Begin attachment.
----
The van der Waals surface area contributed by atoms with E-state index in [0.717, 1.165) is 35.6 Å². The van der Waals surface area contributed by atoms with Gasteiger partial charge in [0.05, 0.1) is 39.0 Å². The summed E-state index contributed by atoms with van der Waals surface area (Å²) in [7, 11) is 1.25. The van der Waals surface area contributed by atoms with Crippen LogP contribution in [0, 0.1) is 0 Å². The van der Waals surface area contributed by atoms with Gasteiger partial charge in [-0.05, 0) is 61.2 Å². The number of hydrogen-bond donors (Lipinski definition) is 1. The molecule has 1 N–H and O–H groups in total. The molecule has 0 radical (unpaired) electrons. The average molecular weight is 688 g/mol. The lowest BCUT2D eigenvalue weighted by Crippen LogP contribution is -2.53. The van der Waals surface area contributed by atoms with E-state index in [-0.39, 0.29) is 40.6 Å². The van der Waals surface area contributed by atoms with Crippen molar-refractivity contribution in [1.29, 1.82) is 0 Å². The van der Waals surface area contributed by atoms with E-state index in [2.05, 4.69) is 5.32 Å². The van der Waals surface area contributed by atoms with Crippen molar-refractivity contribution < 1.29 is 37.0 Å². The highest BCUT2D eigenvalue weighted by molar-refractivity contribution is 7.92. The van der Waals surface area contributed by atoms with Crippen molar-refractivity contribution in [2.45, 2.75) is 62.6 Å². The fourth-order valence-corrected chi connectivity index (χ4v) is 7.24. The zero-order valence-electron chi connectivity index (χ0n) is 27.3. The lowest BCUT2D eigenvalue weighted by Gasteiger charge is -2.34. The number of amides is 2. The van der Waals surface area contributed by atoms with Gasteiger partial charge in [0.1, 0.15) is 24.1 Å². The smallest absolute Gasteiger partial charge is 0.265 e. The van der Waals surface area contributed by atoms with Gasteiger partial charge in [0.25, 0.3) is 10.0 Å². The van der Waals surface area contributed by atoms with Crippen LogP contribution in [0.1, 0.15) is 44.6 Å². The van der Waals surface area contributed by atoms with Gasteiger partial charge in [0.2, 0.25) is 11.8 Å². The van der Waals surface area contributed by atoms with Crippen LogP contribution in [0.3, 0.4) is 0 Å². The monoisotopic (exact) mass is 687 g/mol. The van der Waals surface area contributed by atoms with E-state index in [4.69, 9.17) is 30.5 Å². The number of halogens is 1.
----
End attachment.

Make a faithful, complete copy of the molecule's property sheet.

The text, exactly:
The van der Waals surface area contributed by atoms with E-state index in [0.717, 1.165) is 35.6 Å². The van der Waals surface area contributed by atoms with Gasteiger partial charge in [0.05, 0.1) is 39.0 Å². The summed E-state index contributed by atoms with van der Waals surface area (Å²) in [7, 11) is 1.25. The van der Waals surface area contributed by atoms with Crippen LogP contribution in [0, 0.1) is 0 Å². The van der Waals surface area contributed by atoms with Gasteiger partial charge in [-0.05, 0) is 61.2 Å². The number of hydrogen-bond donors (Lipinski definition) is 1. The molecule has 1 N–H and O–H groups in total. The molecule has 0 radical (unpaired) electrons. The average molecular weight is 688 g/mol. The lowest BCUT2D eigenvalue weighted by Crippen LogP contribution is -2.53. The van der Waals surface area contributed by atoms with E-state index in [-0.39, 0.29) is 40.6 Å². The van der Waals surface area contributed by atoms with Crippen molar-refractivity contribution in [1.29, 1.82) is 0 Å². The van der Waals surface area contributed by atoms with E-state index in [2.05, 4.69) is 5.32 Å². The van der Waals surface area contributed by atoms with Crippen molar-refractivity contribution < 1.29 is 37.0 Å². The highest BCUT2D eigenvalue weighted by molar-refractivity contribution is 7.92. The van der Waals surface area contributed by atoms with Crippen molar-refractivity contribution in [2.45, 2.75) is 62.6 Å². The fourth-order valence-corrected chi connectivity index (χ4v) is 7.24. The zero-order valence-electron chi connectivity index (χ0n) is 27.3. The lowest BCUT2D eigenvalue weighted by Gasteiger charge is -2.34. The number of amides is 2. The van der Waals surface area contributed by atoms with Gasteiger partial charge in [0.1, 0.15) is 24.1 Å². The smallest absolute Gasteiger partial charge is 0.265 e. The van der Waals surface area contributed by atoms with Gasteiger partial charge in [0.25, 0.3) is 10.0 Å². The van der Waals surface area contributed by atoms with Crippen LogP contribution in [0.1, 0.15) is 44.6 Å². The van der Waals surface area contributed by atoms with Gasteiger partial charge in [0.2, 0.25) is 11.8 Å². The van der Waals surface area contributed by atoms with Crippen LogP contribution in [0.3, 0.4) is 0 Å². The monoisotopic (exact) mass is 687 g/mol. The van der Waals surface area contributed by atoms with E-state index in [4.69, 9.17) is 30.5 Å². The number of halogens is 1.